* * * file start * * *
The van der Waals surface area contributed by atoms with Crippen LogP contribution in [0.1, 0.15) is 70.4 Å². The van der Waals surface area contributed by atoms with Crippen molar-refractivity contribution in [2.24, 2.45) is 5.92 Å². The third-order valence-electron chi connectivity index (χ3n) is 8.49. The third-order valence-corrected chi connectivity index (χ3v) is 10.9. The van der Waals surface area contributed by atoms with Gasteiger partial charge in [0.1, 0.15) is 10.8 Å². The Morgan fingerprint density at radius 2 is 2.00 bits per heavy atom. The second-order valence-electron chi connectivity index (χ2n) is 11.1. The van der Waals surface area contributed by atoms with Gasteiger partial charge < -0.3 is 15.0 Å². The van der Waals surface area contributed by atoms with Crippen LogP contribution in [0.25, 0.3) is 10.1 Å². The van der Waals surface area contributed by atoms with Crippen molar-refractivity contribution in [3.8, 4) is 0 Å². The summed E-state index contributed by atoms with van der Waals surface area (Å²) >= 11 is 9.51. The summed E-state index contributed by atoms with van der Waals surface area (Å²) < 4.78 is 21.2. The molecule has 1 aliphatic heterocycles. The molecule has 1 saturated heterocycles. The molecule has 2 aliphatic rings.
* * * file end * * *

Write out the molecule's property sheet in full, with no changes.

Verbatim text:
The van der Waals surface area contributed by atoms with Crippen LogP contribution in [0.1, 0.15) is 70.4 Å². The van der Waals surface area contributed by atoms with Crippen molar-refractivity contribution in [2.24, 2.45) is 5.92 Å². The third-order valence-electron chi connectivity index (χ3n) is 8.49. The third-order valence-corrected chi connectivity index (χ3v) is 10.9. The van der Waals surface area contributed by atoms with Gasteiger partial charge in [0.1, 0.15) is 10.8 Å². The Morgan fingerprint density at radius 2 is 2.00 bits per heavy atom. The second-order valence-electron chi connectivity index (χ2n) is 11.1. The van der Waals surface area contributed by atoms with Gasteiger partial charge < -0.3 is 15.0 Å². The van der Waals surface area contributed by atoms with Crippen LogP contribution in [0.25, 0.3) is 10.1 Å². The van der Waals surface area contributed by atoms with Crippen molar-refractivity contribution in [3.8, 4) is 0 Å². The summed E-state index contributed by atoms with van der Waals surface area (Å²) >= 11 is 9.51. The summed E-state index contributed by atoms with van der Waals surface area (Å²) < 4.78 is 21.2. The molecule has 1 aliphatic heterocycles. The molecule has 1 saturated heterocycles. The molecule has 2 aliphatic rings.